Ectopic pregnancies refer to any pregnancy that develops outside the endometrial cavity.
They affect approximately 1 in 90 pregnancies in the UK, translating to around 11,000 cases a year.
The key to safe management and minimising maternal mortality is prompt recognition. When missed or late presenting, ectopic pregnancies can lead to serious and potentially fatal complications.
Two national guidelines are available covering the diagnosis and management of ectopic pregnancy:
The vast majority, 97%, of ectopic pregnancies develop in the fallopian tube.
The fallopian tubes are by far the most common site of ectopic pregnancy. Any pathology (infection, adhesions, iatrogenic injury) that damages the tubes will therefore lead to an increased risk. The ampulla of the tube is the most common site followed by the isthmus, but they may implant anywhere along the length of the structure.
Ectopic pregnancies affecting the interstitium of the fallopian tube (termed interstitial pregnancies) are relatively rare, thought to account for around 2-6% of cases. They are harder to diagnose sonographically and are thought to present later due to the wider interstitial portion of the fallopian tube being able to accommodate larger pregnancies. Their location and larger size at presentation results in more catastrophic bleeding in the event of a rupture. Combined with diagnostic challenges the condition has a higher mortality than ectopics occurring elsewhere in the fallopian tube. In addition to transvaginal US, diagnosis may be aided by MRI or diagnostic laparoscopy.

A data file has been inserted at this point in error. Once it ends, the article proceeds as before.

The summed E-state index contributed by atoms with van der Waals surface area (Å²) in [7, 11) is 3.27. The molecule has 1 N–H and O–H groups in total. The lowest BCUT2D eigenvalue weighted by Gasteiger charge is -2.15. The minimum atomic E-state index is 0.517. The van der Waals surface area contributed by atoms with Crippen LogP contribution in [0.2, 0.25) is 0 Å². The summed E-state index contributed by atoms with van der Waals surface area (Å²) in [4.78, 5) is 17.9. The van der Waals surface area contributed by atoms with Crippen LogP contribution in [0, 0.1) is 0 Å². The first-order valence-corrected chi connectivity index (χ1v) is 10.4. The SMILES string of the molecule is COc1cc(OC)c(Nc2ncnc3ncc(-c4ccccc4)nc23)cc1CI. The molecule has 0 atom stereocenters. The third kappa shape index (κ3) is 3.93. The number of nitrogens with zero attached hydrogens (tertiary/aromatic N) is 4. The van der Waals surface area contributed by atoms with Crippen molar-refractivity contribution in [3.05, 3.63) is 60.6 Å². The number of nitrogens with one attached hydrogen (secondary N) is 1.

The other 2-3% implant elsewhere, sites include the ovary, cervix, peritoneum and C-section scars.
A number of factors increase the risk of ectopic pregnancy - however the majority of women have no identifiable risk factor.
Features may be subtle and non specific, patients with child-bearing potential must be offered a pregnancy test when presenting to hospital with an acute complaint.
Patients may or may not be aware that they are pregnant. Symptoms of tubal ectopics typically develop 6-8 weeks after the last normal period. Presentations range from mild abdominal upset with or without vaginal bleeding to hypovolaemic shock secondary to a ruptured tubal ectopic with significant blood loss. The features described here are predominantly for tubal ectopics though there may be significant cross-over with ectopics in other sites.
A ruptured ectopic pregnancy is a gynaecological emergency. There can be significant intra-abdominal bleeding leading to syncope and haemodynamic instability. Vomiting, diarrhoea and shoulder tip pain may be present. Vaginal bleeding may be present but often misleads regarding the degree of blood loss as much will be intra-abdominal.
Trans-vaginal USS is the investigation of choice in the diagnosis of ectopic pregnancy.
Trans-vaginal USS: the standard investigation. It provides good visualisation and identifies the majority of tubal ectopic pregnancies on first assessment. A minority of cases won’t be identified and are termed ‘pregnancy of unknown location (PUL)’. This may be due to the location or how early in the process someone is scanned.
Trans-abdominal USS: should generally only be used where the patient declines the transvaginal approach. You must explain the reduced sensitivity and specificity of this approach.
MRI: may be used as a second-line investigation and can be of particular use in cervical scar or interstitial pregnancies.
Serum beta-human chorionic gonadotrophin may be used to help guide management of ectopic pregnancy.
Serum B-HCG should be measured in any patient with a diagnosis of ectopic pregnancy. It gives an indication as to the chance of success of medical management